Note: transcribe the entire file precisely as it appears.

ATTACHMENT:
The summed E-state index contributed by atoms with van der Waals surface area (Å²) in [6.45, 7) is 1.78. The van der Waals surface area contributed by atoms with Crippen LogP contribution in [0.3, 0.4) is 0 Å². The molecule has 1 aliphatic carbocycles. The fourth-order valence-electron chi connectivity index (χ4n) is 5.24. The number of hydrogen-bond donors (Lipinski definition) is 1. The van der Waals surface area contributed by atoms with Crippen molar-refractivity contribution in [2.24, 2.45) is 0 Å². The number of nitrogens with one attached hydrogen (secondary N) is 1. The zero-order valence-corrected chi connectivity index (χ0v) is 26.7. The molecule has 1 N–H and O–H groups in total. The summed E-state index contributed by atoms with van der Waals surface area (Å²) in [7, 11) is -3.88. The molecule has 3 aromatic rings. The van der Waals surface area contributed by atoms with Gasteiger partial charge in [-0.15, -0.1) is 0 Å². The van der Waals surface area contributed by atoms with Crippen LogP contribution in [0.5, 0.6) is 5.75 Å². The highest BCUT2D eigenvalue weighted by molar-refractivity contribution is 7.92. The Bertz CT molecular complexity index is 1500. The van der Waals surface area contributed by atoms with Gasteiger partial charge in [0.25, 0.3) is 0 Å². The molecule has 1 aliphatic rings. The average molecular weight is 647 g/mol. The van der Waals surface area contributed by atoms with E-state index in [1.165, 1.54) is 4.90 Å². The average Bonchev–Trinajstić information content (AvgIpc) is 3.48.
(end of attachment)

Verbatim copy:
The summed E-state index contributed by atoms with van der Waals surface area (Å²) in [6.45, 7) is 1.78. The van der Waals surface area contributed by atoms with Crippen LogP contribution in [0.3, 0.4) is 0 Å². The molecule has 1 aliphatic carbocycles. The fourth-order valence-electron chi connectivity index (χ4n) is 5.24. The number of hydrogen-bond donors (Lipinski definition) is 1. The van der Waals surface area contributed by atoms with Crippen molar-refractivity contribution in [2.24, 2.45) is 0 Å². The number of nitrogens with one attached hydrogen (secondary N) is 1. The zero-order valence-corrected chi connectivity index (χ0v) is 26.7. The molecule has 1 N–H and O–H groups in total. The summed E-state index contributed by atoms with van der Waals surface area (Å²) in [7, 11) is -3.88. The molecule has 3 aromatic rings. The van der Waals surface area contributed by atoms with Gasteiger partial charge in [-0.15, -0.1) is 0 Å². The van der Waals surface area contributed by atoms with Crippen LogP contribution in [0.5, 0.6) is 5.75 Å². The highest BCUT2D eigenvalue weighted by molar-refractivity contribution is 7.92. The Bertz CT molecular complexity index is 1500. The van der Waals surface area contributed by atoms with Gasteiger partial charge in [0.25, 0.3) is 0 Å². The molecule has 1 aliphatic rings. The average molecular weight is 647 g/mol. The van der Waals surface area contributed by atoms with E-state index in [1.165, 1.54) is 4.90 Å². The average Bonchev–Trinajstić information content (AvgIpc) is 3.48.